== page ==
In all fairness, I did go behind her back and “extra” hot dog my hair out for the pictures. I also spruced up the color with a good dose of ‘Sun-In Hair Lightener.’ I went from dirty blonde to a putrid, yellowy orange in a matter of minutes. It wasn’t at all what the advertisement on the box promised, but I did it the night before, so, I was kind of committed to it. Besides, I had no idea how to fix it. 

The next day, my mother drove me straight to a hair salon across town. On the way, we had a talk or rather, she talked and I listened. She told me that the fact that my hair was “different” was a good thing and even though we were about to change it, that didn’t mean she wanted to change me. She said: “I love you just the way you are, but sometimes we need help with things we don’t understand.”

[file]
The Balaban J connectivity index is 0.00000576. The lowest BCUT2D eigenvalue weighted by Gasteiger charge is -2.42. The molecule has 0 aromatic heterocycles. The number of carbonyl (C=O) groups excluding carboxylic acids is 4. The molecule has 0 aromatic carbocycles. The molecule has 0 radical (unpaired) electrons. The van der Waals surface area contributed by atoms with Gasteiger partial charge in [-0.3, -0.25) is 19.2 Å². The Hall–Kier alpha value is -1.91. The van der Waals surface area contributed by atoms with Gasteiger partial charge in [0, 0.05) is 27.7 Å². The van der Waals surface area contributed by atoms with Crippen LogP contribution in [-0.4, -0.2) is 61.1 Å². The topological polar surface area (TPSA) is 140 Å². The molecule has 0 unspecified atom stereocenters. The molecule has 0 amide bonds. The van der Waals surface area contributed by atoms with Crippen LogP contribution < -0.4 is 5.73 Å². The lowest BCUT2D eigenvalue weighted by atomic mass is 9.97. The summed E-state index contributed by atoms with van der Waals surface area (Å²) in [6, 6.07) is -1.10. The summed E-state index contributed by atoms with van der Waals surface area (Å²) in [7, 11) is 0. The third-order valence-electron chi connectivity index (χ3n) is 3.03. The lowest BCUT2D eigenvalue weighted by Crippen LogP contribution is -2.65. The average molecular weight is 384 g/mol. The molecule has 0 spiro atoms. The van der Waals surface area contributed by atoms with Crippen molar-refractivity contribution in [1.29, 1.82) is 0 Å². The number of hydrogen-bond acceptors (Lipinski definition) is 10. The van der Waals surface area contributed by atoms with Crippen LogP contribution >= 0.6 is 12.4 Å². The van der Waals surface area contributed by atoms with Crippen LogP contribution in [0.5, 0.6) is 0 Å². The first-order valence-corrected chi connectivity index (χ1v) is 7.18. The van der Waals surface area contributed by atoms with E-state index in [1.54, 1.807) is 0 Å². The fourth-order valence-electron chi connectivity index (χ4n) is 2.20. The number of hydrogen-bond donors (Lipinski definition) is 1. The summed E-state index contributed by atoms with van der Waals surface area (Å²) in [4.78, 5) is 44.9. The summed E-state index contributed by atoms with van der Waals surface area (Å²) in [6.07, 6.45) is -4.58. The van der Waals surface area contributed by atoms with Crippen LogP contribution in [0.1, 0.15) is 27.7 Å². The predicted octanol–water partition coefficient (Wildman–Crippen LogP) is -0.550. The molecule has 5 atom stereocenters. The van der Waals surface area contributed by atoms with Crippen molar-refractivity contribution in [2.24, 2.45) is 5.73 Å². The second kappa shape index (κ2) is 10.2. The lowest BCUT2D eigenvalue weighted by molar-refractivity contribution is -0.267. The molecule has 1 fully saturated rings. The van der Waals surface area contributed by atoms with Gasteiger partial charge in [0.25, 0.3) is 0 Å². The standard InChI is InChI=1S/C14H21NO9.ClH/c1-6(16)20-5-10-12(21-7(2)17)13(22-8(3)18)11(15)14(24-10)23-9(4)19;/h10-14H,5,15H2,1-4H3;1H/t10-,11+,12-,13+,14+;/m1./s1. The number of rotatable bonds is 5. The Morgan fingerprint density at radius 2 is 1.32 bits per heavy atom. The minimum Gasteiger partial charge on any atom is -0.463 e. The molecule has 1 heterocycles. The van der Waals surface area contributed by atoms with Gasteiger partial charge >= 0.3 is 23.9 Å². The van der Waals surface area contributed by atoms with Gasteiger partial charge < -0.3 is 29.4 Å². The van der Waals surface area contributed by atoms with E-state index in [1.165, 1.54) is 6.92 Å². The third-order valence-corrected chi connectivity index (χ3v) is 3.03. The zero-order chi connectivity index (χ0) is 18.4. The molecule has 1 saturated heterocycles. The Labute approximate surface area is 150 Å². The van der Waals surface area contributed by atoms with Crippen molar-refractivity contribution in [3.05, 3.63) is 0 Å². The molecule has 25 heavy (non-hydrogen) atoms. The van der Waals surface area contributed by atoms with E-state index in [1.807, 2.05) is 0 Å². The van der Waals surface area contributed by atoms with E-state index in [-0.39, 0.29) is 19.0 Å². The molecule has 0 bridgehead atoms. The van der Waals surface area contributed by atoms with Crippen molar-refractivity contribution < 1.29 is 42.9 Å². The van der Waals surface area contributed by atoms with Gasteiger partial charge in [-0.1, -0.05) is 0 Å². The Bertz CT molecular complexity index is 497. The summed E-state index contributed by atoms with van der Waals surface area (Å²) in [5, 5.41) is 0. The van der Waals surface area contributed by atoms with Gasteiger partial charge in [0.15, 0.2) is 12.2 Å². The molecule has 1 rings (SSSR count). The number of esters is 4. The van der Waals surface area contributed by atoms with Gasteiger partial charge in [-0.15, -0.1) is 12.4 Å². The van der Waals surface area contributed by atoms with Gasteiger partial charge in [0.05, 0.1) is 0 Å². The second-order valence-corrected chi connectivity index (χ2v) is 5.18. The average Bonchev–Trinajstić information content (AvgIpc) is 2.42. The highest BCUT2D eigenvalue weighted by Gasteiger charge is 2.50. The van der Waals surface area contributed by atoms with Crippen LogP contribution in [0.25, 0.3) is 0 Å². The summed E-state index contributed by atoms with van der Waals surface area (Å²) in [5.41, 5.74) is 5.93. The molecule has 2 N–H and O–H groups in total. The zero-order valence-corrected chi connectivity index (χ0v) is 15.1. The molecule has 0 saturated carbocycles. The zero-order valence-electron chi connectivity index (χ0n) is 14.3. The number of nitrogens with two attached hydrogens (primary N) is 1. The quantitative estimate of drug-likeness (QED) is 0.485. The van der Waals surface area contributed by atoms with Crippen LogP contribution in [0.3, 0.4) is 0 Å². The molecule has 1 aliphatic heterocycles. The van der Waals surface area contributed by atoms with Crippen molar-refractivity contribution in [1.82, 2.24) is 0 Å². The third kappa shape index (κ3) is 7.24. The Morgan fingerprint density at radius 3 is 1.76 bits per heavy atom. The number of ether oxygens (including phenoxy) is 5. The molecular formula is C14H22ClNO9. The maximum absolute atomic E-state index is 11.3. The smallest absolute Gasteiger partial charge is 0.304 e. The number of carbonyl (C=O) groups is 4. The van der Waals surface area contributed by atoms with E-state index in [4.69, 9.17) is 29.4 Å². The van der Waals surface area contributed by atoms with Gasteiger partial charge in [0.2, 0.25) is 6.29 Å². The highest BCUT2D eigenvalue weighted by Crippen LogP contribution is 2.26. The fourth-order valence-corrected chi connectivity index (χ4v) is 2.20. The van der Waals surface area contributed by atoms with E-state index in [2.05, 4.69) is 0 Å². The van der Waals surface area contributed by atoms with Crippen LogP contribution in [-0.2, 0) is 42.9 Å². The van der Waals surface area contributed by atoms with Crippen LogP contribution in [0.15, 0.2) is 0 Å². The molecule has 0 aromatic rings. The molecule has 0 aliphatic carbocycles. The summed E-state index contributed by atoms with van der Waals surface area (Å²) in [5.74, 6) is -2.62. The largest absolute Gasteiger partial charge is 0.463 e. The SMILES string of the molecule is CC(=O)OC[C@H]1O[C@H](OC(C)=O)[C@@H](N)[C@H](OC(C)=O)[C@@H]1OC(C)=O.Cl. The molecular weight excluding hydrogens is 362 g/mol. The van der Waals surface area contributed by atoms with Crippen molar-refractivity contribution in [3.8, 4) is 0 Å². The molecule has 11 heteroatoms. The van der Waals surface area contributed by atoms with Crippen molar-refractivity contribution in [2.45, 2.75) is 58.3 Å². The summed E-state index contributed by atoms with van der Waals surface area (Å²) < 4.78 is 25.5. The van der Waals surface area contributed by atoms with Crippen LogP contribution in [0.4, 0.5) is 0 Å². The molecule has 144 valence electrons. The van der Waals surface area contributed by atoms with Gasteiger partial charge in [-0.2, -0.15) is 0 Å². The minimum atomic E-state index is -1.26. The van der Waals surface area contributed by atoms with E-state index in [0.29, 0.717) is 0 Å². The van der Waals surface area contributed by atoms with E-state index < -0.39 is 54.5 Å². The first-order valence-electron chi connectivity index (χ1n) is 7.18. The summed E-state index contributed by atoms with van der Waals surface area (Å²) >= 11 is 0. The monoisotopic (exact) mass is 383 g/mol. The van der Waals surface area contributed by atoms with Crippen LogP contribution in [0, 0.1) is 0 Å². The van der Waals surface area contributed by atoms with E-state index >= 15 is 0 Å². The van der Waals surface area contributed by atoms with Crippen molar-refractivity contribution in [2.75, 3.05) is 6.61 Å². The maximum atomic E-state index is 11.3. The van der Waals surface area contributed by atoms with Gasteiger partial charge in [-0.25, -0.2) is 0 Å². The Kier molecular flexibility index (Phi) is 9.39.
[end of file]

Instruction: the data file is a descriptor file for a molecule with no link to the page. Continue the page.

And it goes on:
What my mother meant by “different” and “understand” was, although I was adopted and raised by my step-father (who’s Mexican, and for all intents purposes, the most amazing father a child could ask for,) my real father was from the Middle East and she felt that I had inherited his hair attributes, not hers, and she didn’t quite know how to help me.    

She told me: “Let’s improve your hair, so you feel better about yourself and you’re not so angry with me.” Even though I hesitantly agreed, it turned out to be a pretty good experience. I loved the salon and drank an icy cold Coke as different hair dressers, each with their own expertise, explained to me that my hair was “ethnic” and that I needed to learn how to take care of it and in return, it would be more manageable.